This is a continuation of this
Chess also teaches us that we must always play for a win. If you are up against a stronger opponent and play for a draw, you will probably end up losing. When you have an advantage, play to maintain it, else be patient and seize it at the right moment.
Chess taught me to keep my emotions in control. It taught me that no matter what state of mind you are in and how intimidating your opponent is, we must bottle up all our emotions and let it out only in those sixty-four squares. In chess, sometimes we end up in a zugzwang. A zugzwang is defined as a situation in which a player is forced to make a disadvantageous move. Parallels in life, there will be times where we must make sacrifices and play moves that seem disadvantageous for us at the moment but are for the greater good in the long run.
There is a common tactic called discovered attack in chess which involves a player pretending to do something but attacking something else. We must apply the same to life and ensure that others are not able to guess our moves and take us for a ride. We must make it a point to add a tinge of mystery to our lives.
We should not worry if things start to look hopeless or you don’t have any idea what move to make, view from a different perspective and try to analyze the situation from a different angle. We should never give up and always be on the watch. When we lose we should accept defeat gracefully and be a good loser because we never really lose in life. We should use the game to reload our experiences and use it as ammo to move up the ladder of life.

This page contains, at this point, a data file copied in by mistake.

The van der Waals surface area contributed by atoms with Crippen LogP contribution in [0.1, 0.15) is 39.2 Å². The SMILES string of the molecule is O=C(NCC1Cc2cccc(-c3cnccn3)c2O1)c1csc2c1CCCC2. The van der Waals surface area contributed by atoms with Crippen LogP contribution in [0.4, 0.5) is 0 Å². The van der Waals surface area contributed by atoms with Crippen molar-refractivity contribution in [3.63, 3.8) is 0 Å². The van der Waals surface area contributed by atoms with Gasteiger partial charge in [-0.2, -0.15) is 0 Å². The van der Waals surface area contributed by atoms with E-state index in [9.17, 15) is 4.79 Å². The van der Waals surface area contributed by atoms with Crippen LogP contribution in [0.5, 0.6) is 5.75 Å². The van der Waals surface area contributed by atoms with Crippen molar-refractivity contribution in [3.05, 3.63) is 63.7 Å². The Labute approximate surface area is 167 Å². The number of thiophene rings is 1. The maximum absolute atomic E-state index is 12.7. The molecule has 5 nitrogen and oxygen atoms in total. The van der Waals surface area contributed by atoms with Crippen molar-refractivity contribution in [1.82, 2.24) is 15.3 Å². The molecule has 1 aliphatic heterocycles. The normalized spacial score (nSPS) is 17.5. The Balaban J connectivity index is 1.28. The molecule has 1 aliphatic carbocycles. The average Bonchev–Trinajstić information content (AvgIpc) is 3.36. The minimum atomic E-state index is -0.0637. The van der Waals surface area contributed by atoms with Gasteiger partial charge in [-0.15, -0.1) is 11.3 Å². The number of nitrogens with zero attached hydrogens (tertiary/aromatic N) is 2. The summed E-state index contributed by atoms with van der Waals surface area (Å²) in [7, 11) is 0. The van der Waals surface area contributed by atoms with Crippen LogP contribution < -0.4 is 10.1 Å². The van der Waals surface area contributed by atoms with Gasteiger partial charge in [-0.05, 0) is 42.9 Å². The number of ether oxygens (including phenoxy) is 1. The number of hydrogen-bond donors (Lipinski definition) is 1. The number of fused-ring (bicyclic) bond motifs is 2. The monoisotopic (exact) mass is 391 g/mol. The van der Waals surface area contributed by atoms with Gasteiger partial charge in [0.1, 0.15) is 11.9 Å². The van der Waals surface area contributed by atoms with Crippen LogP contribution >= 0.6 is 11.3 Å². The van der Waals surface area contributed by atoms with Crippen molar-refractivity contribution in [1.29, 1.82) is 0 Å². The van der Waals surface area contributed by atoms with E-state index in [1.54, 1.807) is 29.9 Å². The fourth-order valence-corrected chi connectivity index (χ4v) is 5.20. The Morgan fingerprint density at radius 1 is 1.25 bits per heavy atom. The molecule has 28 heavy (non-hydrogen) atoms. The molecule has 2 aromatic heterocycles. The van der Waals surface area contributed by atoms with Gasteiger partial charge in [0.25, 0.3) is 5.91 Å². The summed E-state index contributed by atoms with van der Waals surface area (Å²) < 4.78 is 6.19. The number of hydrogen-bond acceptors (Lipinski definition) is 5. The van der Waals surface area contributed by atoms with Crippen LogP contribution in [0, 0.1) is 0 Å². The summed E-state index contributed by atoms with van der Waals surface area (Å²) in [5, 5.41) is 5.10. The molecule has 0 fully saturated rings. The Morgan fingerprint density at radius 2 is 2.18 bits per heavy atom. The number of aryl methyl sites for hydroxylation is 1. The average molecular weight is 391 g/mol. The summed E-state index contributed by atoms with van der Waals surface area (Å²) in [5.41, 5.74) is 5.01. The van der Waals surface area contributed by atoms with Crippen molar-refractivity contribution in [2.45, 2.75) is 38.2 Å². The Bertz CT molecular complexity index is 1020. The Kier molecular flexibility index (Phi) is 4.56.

Chess is proof that once we start to look out for solutions, life gives it by hiding it in the strangest of places.
An article by about.me/krishnan_cs
“You get into the biggest fights with the people you care about the most because those are the people worth fighting for.” – Annonymous
Photography by about.me/n.vaidyanathan
When I was about twelve, my grandma taught me how to play chess. It took me a few days to understand the rules and learn it. Being an avid Sudoku lover, that is, being a person who solves math for fun, my grandma slaughtered me in almost all the games we played. It was only after a month did I start winning games. At that time chess was all about winning or losing.
Life is a game of chess.
Looking more deeply, I realized that people like me are playing chess in their daily lives in different situations. Although all of them do not realize that they have made a move, we are playing different games against different opponents in our lifetime. Some games are easy and some are tough, some games are friendly matches and others are not, and not all the games have the same time control.
Given that chess was initially designed as an allegory of human life, there are a lot of lessons I learned from chess that we can imbibe in our lives. As in chess, we must choose our moves carefully. The moves we make should be backed up a proper strategy and tactics instead of simply playing ineptly. We must have a game plan and must also learn to be flexible with it. We can think for hours to come and come up with a great plan but, the next move your opponent makes could catch you off guard and turn everything over. So, we must be quick in adapting to unexpected changes.
To be continued.
An article by about.me/krishnan_cs
Contributed by Abhilash. Please visit his photo galary at sattvamfoto.com/about
The Symphony of Insanity is a magazine with a difference. We welcome the most insane minds to join our team or at least contribute externally so that the voice of the people may be heard. We will keep you updated with the most pragmatic and hence insane solutions to make your lives worthwhile. All ideas for politics, business, economics, social architecture, arts and culture are welcome. All other ideas are also welcome. The insane do not need boxes and checklists. https://about.me/tsoimagazine